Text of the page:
17. 17.
    Copson, E.T.: Asymptotic expansions. Cambridge Tracts in Mathematics and Mathematical Physics, vol. 55. Cambridge University Press, New York (1965)Google Scholar
  18. 18.
    Cook, R.J., Thomas, A.D.: Line bundles and homogeneous matrices. Q. J. Math. 30(4), 423–429 (1979)MathSciNetCrossRefzbMATHGoogle Scholar
  19. 19.
    de Bruijn, N.G.: Algebraic theory of Penrose’s non-periodic tilings of the plane. I. Indag. Math. (Proc.) 84(1), 39–52 (1981)CrossRefzbMATHGoogle Scholar
  20. 20.
    de Bruijn, N.G.: Algebraic theory of Penrose’s non-periodic tilings of the plane. II. Indag. Math. (Proc.) 84(1), 53–66 (1981)CrossRefzbMATHGoogle Scholar
  21. 21.
    de Tilière, B.: Quadri-tilings of the plane. Probab. Theory Related Fields 137(3–4), 487–518 (2007)MathSciNetCrossRefzbMATHGoogle Scholar
  22. 22.
    Duffin, R.J.: Potential theory on a rhombic lattice. J. Combin. Theory 5, 258–272 (1968)MathSciNetCrossRefzbMATHGoogle Scholar
  23. 23.
    Gel’fand, I.M., Kapranov, M.M., Zelevinsky, A.V.: Discriminants, resultants, and multidimensional determinants. Mathematics: Theory and Applications. Birkhäuser, Boston (1994)Google Scholar
  24. 24.
    Kennelly, A.E.: The equivalence of triangles and three-pointed stars in conducting networks. Electr. World Eng. 34, 413–414 (1899)Google Scholar
  25. 25.
    Kenyon, R.: Tiling a polygon with parallelograms. Algorithmica 9(4), 382–397 (1993)MathSciNetCrossRefzbMATHGoogle Scholar
  26. 26.
    Kenyon, R.: The Laplacian and Dirac operators on critical planar graphs. Invent. Math. 150(2), 409–439 (2002)MathSciNetCrossRefzbMATHGoogle Scholar
  27. 27.
    Kenyon, R.: An introduction to the dimer model. In: School and Conference on Probability Theory, ICTP Lect. Notes, XVII, pp. 267–304 (electronic). Abdus Salam Int. Cent. Theoret. Phys., Trieste (2004)Google Scholar
  28. 28.
    Kirchhoff, G.: Ueber die Auflösung der Gleichungen, auf welche man bei der Untersuchung der linearen Verteilung galvanischer Ströme geführt wird. Ann. Phys. 148, 497–508 (1847)CrossRefGoogle Scholar
  29. 29.
    Kenyon, R., Okounkov, A.: Planar dimers and Harnack curves. Duke Math. J. 131(3), 499–524 (2006)MathSciNetCrossRefzbMATHGoogle Scholar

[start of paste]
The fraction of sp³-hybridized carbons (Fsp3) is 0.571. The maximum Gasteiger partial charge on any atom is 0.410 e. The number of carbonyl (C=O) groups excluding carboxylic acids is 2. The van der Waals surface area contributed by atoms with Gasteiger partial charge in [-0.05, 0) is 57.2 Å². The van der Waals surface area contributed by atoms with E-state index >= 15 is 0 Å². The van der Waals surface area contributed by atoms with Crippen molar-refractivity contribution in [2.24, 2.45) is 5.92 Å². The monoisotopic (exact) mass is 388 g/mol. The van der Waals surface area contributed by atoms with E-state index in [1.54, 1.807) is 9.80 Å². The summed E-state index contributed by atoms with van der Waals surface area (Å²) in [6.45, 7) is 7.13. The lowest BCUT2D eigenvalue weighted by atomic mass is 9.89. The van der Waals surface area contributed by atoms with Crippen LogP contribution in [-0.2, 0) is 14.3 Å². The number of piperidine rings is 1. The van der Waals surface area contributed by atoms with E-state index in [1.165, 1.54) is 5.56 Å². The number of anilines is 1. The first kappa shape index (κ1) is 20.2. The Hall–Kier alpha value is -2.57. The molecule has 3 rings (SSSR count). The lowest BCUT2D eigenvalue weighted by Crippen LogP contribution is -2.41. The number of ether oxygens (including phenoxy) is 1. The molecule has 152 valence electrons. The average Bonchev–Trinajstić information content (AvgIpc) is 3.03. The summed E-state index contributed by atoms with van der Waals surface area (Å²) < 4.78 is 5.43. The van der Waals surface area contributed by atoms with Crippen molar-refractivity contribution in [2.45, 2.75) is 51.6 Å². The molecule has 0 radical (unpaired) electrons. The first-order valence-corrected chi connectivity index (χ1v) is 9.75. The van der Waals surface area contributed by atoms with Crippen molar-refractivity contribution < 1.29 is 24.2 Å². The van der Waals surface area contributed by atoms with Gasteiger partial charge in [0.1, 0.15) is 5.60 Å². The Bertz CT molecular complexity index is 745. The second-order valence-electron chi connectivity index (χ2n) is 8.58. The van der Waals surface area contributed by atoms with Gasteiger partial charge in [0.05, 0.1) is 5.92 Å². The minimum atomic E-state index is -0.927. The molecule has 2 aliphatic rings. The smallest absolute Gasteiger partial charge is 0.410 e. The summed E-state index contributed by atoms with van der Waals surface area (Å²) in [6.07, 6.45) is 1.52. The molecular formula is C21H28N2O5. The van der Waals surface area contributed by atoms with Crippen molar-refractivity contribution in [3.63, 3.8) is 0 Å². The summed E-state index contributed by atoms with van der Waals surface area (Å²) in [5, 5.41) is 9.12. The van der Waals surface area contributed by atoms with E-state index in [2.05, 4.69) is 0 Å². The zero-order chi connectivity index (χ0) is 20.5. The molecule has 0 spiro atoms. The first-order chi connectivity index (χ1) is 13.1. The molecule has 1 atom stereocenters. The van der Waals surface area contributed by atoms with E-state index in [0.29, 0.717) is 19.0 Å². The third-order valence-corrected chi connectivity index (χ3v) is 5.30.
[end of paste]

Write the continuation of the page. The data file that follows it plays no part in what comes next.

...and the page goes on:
30. 30.
    Kenyon, R., Schlenker, J.-M.: Rhombic embeddings of planar quad-graphs. Trans. Am. Math. Soc. 357(9), 3443–3458 (2005). (electronic)MathSciNetCrossRefzbMATHGoogle Scholar
  31. 31.
    Lawden, D.F.: Elliptic functions and applications. Applied Mathematical Sciences, vol. 80. Springer, New York (1989)Google Scholar
  32. 32.
    Li, Z.: Critical temperature of periodic Ising models. Commun. Math. Phys. 315, 337–381 (2012)MathSciNetCrossRefzbMATHGoogle Scholar
  33. 33.
    Lis, M.: Phase transition free regions in the Ising model via the Kac–Ward operator. Commun. Math. Phys. 331(3), 1071–1086 (2014)MathSciNetCrossRefzbMATHGoogle Scholar
  34. 34.
    Mercat, C.: Discrete Riemann surfaces and the Ising model. Commun. Math. Phys. 218(1), 177–216 (2001)MathSciNetCrossRefzbMATHGoogle Scholar
  35. 35.
    Mercat, C.: Exponentials form a basis of discrete holomorphic functions on a compact. Bull. Soc. Math. Fr. 132(2), 305–326 (2004)MathSciNetCrossRefzbMATHGoogle Scholar
  36. 36.
    Mikhalkin, G.: Real algebraic curves, the moment map and amoebas. Ann. of Math. 151(1), 309–326 (2000)MathSciNetCrossRefzbMATHGoogle Scholar
  37. 37.
    Mikhalkin, G., Rullgård, H.: Amoebas of maximal area. Int. Math. Res. Notices 2001(9), 441 (2001)MathSciNetCrossRefzbMATHGoogle Scholar
  38. 38.
    Natanzon, S.M.: Klein surfaces. Russ. Math. Surveys 45(6), 53–108 (1990)MathSciNetCrossRefzbMATHGoogle Scholar
  39. 39.
    Onsager, L.: Crystal statistics. I. A two-dimensional model with an order-disorder transition. Phys. Rev. 65(3–4), 117–149 (1944)MathSciNetCrossRefzbMATHGoogle Scholar
  40. 40.
    Perk, J.H.H., Au-Yang, H.: Yang–Baxter equations. In: Françoise, J.-P., Naber, G.L., Tsun, T.S. (eds.) Encyclopedia of Mathematical Physics, pp. 465–473. Academic Press, Oxford (2006)CrossRefGoogle Scholar
  41. 41.
    Pemantle, R., Wilson, M.C.: Analytic combinatorics in several variables, Cambridge Studies in Advanced Mathematics, vol. 140. Cambridge University Press, Cambridge (2013)Google Scholar
  42. 42.
    Thurston, W.P.: Conway’s tiling groups. Am. Math. Mon. 97(8), 757–773 (1990)MathSciNetCrossRefzbMATHGoogle Scholar
  43. 43.
    Viro, O.: What is an amoeba? Notices AMS 49(8), 916–917 (2002)Google Scholar
  44. 44.
    Wilson, D.B.: Generating random spanning trees more quickly than the cover time. In: Proceedings of the Twenty-eighth Annual ACM Symposium on the Theory of Computing (Philadelphia, PA, 1996), pp. 296–303. ACM, New York (1996)Google Scholar

Copyright information

© Springer-Verlag Berlin Heidelberg 2016

Authors and Affiliations

  • Cédric Boutillier
    • 1
  • Béatrice de Tilière
    • 2
    Email author
  • Kilian Raschel
    • 3
  1. 1.Laboratoire de Probabilités et Modèles AléatoiresUniversité Pierre et Marie CurieParisFrance
  2. 2.Laboratoire d’Analyse et de Mathématiques AppliquéesUniversité Paris-Est CréteilCréteilFrance
  3. 3.CNRS, Laboratoire de Mathématiques et Physique ThéoriqueUniversité de ToursToursFrance

Personalised recommendations